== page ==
Before the fourth race at Pimlico one day last week, a familiar type of announcement came over the public address system: "In the sixth race, scratch No. 1, I'm Jama."

The horse in question was part of a stable entry. Both I'm Jama and No. 1A, Ineluctability, were trained by Francis Campitelli. Under the rules of Maryland racing, Campitelli could wait until the fifth race was official to decide whether he would run one or both horses and to make final the riding assignments on those horses.

Of course, anyone who was wagering on the Pick Three (which comprises Races 4, 5 and 6) and thought he was betting on I'm Jama was out of luck. Anyone who placed advanced wagers was out of luck. Anyone who had handicapped the race and figured that I'm Jama's speed would be a factor in the way the race developed had to go back to the drawing board. And anyone who tried to change a wager he already had already probably was out of luck too.

"Basically, we have a very strict policy about cancellations," said mutuels director Elizabeth Quill.

Surely, there were bettors at Pimlico and at the Laurel simulcasting who probably never knew I'm Jama was out of the race at all. Public address announcements in the middle of a racing card often go unheard. When an entry is part of a race, half the people at the track will be asking the other half: "Did you hear any changes?" I have been known to bet a horse and watch the field cross the wire before I realized that my horse wasn't even in the race.

Why are trainers allowed to make late changes to an entry when they wouldn't be allowed to scratch a single horse? Steward Clinton Pitts says this is the customary scenario: A trainer has entered two horses in a race on Tuesday, but there may be a race on Thursday for which one would be eligible.

However, entries won't be taken until midafternoon on Tuesday, and not until then will the trainer know for certain if the Thursday race is going to be run. If not, he'll keep both horses in the Tuesday race. If so, he'll scratch one to run on Thursday.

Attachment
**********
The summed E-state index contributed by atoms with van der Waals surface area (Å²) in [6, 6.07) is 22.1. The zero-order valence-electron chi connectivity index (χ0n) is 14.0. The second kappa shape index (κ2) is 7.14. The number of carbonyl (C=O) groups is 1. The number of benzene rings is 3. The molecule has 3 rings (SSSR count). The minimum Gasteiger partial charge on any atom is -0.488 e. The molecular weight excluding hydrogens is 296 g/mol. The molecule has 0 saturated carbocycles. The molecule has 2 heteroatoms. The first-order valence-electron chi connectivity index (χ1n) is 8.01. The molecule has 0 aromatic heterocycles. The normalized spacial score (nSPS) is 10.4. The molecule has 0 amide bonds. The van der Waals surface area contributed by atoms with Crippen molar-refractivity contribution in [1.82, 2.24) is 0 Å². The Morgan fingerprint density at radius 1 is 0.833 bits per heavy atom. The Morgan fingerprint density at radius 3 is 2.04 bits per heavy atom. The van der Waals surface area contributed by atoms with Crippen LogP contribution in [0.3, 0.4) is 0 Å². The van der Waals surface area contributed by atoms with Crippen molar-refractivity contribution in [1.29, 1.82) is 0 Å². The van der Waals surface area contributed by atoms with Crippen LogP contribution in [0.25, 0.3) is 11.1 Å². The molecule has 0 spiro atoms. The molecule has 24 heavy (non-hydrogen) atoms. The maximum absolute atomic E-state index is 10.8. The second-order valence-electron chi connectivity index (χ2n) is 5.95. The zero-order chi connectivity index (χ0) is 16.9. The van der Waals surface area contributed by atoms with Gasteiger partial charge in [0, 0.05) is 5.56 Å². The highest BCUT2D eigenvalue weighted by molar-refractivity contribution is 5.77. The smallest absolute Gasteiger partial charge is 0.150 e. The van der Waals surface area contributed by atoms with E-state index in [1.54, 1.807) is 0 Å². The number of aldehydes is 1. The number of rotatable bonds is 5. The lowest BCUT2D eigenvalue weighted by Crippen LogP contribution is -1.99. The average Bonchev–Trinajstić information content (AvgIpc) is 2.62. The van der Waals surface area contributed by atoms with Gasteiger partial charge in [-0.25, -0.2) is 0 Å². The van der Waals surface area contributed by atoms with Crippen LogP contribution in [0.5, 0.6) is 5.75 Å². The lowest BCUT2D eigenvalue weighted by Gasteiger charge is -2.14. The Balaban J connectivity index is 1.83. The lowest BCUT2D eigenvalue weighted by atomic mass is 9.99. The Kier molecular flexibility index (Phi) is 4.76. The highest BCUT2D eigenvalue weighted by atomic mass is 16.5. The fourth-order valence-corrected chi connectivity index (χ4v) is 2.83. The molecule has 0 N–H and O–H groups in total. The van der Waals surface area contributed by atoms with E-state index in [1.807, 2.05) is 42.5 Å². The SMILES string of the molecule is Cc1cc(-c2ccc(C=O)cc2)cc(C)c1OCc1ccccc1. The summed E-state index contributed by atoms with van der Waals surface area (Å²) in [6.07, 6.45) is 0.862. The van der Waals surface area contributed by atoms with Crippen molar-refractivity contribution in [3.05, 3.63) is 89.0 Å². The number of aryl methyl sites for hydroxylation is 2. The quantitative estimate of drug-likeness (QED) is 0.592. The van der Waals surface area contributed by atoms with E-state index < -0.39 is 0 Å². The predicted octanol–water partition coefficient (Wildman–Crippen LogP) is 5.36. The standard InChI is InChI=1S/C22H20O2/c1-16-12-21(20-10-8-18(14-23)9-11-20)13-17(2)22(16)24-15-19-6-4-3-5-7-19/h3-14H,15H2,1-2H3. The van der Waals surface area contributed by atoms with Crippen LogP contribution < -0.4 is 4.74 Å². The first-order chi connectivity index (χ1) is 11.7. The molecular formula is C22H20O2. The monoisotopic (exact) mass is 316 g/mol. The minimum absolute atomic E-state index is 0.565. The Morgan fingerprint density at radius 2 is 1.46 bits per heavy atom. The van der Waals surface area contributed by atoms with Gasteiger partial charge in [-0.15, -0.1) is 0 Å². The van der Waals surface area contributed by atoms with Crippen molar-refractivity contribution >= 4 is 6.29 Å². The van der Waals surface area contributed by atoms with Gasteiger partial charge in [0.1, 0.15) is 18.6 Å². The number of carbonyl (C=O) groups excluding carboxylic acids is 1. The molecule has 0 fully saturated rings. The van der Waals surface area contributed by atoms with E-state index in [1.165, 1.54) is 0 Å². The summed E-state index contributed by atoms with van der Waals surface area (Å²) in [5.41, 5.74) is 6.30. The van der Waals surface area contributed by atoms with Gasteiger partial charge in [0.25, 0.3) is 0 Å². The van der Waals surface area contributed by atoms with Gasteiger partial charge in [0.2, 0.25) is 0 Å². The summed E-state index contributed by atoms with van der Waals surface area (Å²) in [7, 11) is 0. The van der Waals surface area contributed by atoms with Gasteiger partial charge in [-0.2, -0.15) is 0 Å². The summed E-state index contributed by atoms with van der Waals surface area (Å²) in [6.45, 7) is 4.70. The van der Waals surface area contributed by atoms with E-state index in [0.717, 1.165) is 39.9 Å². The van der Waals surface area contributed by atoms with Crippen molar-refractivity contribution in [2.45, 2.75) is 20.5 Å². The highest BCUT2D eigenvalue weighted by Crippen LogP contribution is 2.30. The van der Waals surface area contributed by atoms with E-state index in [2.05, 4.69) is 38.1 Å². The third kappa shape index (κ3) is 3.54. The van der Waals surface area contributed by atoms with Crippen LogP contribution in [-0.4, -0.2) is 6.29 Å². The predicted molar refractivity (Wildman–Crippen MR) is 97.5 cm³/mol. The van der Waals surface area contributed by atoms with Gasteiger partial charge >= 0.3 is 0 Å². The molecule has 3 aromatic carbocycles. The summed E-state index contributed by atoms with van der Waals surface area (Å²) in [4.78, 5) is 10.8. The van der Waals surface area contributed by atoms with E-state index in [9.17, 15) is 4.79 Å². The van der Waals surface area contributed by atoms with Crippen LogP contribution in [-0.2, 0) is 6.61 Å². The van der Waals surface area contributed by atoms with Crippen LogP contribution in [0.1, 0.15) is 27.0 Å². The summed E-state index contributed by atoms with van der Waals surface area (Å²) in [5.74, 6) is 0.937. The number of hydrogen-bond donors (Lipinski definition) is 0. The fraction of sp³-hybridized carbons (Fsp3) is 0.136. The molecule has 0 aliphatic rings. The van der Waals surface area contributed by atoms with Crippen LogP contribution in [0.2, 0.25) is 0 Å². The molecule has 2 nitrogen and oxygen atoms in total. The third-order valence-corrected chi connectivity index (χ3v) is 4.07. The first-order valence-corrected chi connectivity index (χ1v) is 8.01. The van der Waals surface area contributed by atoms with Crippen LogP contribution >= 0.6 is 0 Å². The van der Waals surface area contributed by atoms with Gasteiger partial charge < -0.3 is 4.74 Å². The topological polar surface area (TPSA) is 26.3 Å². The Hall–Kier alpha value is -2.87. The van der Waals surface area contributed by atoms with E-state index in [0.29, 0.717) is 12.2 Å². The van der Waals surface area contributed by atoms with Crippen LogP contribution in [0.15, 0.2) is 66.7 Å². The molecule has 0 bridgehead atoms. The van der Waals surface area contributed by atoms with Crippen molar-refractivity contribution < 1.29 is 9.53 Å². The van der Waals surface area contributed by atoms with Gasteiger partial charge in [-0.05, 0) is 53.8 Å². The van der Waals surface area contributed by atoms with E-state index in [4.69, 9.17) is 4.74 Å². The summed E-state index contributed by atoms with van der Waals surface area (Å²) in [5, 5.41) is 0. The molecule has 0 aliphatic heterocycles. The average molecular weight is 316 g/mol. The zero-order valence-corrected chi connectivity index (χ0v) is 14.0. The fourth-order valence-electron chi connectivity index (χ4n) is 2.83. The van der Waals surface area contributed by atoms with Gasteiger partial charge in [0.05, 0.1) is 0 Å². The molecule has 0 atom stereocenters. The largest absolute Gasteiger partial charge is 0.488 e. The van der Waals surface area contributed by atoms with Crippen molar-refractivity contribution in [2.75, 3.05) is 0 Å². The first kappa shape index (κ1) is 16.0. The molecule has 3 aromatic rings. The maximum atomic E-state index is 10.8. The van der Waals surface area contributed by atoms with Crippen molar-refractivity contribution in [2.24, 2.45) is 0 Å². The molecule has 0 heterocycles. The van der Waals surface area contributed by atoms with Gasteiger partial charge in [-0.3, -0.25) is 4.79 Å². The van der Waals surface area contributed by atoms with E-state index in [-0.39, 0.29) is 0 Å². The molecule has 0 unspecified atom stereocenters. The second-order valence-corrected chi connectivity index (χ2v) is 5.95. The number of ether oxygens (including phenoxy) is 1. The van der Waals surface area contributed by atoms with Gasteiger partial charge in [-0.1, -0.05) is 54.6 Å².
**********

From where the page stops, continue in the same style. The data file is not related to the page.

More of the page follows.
"The feeling of horsemen is that the system is good the way it is now," Pitts said. Of course they feel that way. Only the public is inconvenienced by the present system.

However, one member of the Maryland Racing Commission feels that the state's rules governing entries deserve an overhaul. Jack Mosner says he will propose some changes at the board's September meeting.

Mosner would require trainers to name their jockeys and make scratches at the normal scratch time -- the afternoon before the race -- even if they are entering two horses in a race. But he would eliminate most entries by permitting horses with the same trainer but different owners to run uncoupled.

Because I'm Jama and Ineluctability have different owners, they would race as separate betting interests. The trainer would therefore be in a position to bet on one of his own horses while betting against another.

"That's the way we do it now in stakes races," Mosner argued. "I feel that it's contradictory to have a different set of rules for overnight races. Besides, people want full fields, and this would give us more betting interests in a race."

As much as most bettors would love to do away with the annoyances caused by stable entries, this is not the way to do it. Mosner either has a short memory or else he doesn't realize what happened when this very experiment was once tried in Maryland.

Uncoupled entries created such negative fan reaction that the commission was forced to go back to the old system (which has existed for most of the history of the sport.)

Whenever a trainer had two uncoupled horses in a race, bettors' suspicions were kindled. Which one was he trying with? And when the longer-priced part of an entry prevailed, they were irate.

Pitts recalled: "I was at Pimlico when Sonny Hine ran two horses in a race; one was 4 to 5, the other one was 45 to 1. When the favorite was up the track, and the 45-to-1 shot won, they were ready to burn the track down."

Moreover, the argument that was advanced at that time -- that split entries would create large fields -- proved dead wrong. Split entries enabled the racing secretary's office to card small fields.

If five horses were entered in a race -- and six were needed to put the race on -- the secretary could say to one of the five trainers: "Give me another horse and the race will go." There were races in Maryland in which a six-horse field would have two horses trained by Bud Delp and two trained by Dick Dutrow. Talk about potential for fan paranoia!

But the wrongness of Mosner's main idea should not deter the commission from examining the policies governing stable entries and stopping the 11th-hour scratches and jockey changes that confuse and annoy fans.

Scratches and jockey changes in entries should not be permitted after a day's racing program has begun. The interests of the betting public ought to take precedence over the desires of a small number of trainers.